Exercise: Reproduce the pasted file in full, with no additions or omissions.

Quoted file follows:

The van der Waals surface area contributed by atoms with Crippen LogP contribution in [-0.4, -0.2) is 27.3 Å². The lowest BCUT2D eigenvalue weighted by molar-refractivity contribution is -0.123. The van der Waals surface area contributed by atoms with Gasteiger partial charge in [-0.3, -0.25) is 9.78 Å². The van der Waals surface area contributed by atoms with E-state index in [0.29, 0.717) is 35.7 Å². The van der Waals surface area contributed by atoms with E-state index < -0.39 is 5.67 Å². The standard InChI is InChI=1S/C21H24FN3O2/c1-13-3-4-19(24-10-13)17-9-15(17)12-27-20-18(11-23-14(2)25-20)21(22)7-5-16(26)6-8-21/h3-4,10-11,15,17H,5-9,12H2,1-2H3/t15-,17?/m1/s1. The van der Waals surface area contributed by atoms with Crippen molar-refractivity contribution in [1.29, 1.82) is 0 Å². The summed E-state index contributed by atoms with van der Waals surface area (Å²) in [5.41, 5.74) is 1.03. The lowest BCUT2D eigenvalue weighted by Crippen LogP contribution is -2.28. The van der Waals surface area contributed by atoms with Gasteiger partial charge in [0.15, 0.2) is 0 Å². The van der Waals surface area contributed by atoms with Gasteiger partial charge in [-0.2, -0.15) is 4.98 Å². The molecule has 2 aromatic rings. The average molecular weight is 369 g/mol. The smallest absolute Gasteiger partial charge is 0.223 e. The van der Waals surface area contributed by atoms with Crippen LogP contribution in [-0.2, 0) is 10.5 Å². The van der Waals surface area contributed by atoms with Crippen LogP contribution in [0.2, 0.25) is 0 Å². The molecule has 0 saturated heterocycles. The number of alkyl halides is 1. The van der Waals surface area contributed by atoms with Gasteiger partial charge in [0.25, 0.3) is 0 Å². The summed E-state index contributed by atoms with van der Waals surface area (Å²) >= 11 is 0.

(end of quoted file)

The van der Waals surface area contributed by atoms with Crippen LogP contribution in [-0.4, -0.2) is 27.3 Å². The lowest BCUT2D eigenvalue weighted by molar-refractivity contribution is -0.123. The van der Waals surface area contributed by atoms with Gasteiger partial charge in [-0.3, -0.25) is 9.78 Å². The van der Waals surface area contributed by atoms with E-state index in [0.29, 0.717) is 35.7 Å². The van der Waals surface area contributed by atoms with E-state index < -0.39 is 5.67 Å². The standard InChI is InChI=1S/C21H24FN3O2/c1-13-3-4-19(24-10-13)17-9-15(17)12-27-20-18(11-23-14(2)25-20)21(22)7-5-16(26)6-8-21/h3-4,10-11,15,17H,5-9,12H2,1-2H3/t15-,17?/m1/s1. The van der Waals surface area contributed by atoms with Crippen molar-refractivity contribution in [1.29, 1.82) is 0 Å². The summed E-state index contributed by atoms with van der Waals surface area (Å²) in [5.41, 5.74) is 1.03. The lowest BCUT2D eigenvalue weighted by Crippen LogP contribution is -2.28. The van der Waals surface area contributed by atoms with Gasteiger partial charge in [0.15, 0.2) is 0 Å². The van der Waals surface area contributed by atoms with Gasteiger partial charge in [-0.2, -0.15) is 4.98 Å². The molecule has 2 aromatic rings. The average molecular weight is 369 g/mol. The smallest absolute Gasteiger partial charge is 0.223 e. The van der Waals surface area contributed by atoms with Crippen LogP contribution in [-0.2, 0) is 10.5 Å². The van der Waals surface area contributed by atoms with Crippen LogP contribution in [0.2, 0.25) is 0 Å². The molecule has 0 saturated heterocycles. The number of alkyl halides is 1. The van der Waals surface area contributed by atoms with Gasteiger partial charge in [0.25, 0.3) is 0 Å². The summed E-state index contributed by atoms with van der Waals surface area (Å²) >= 11 is 0.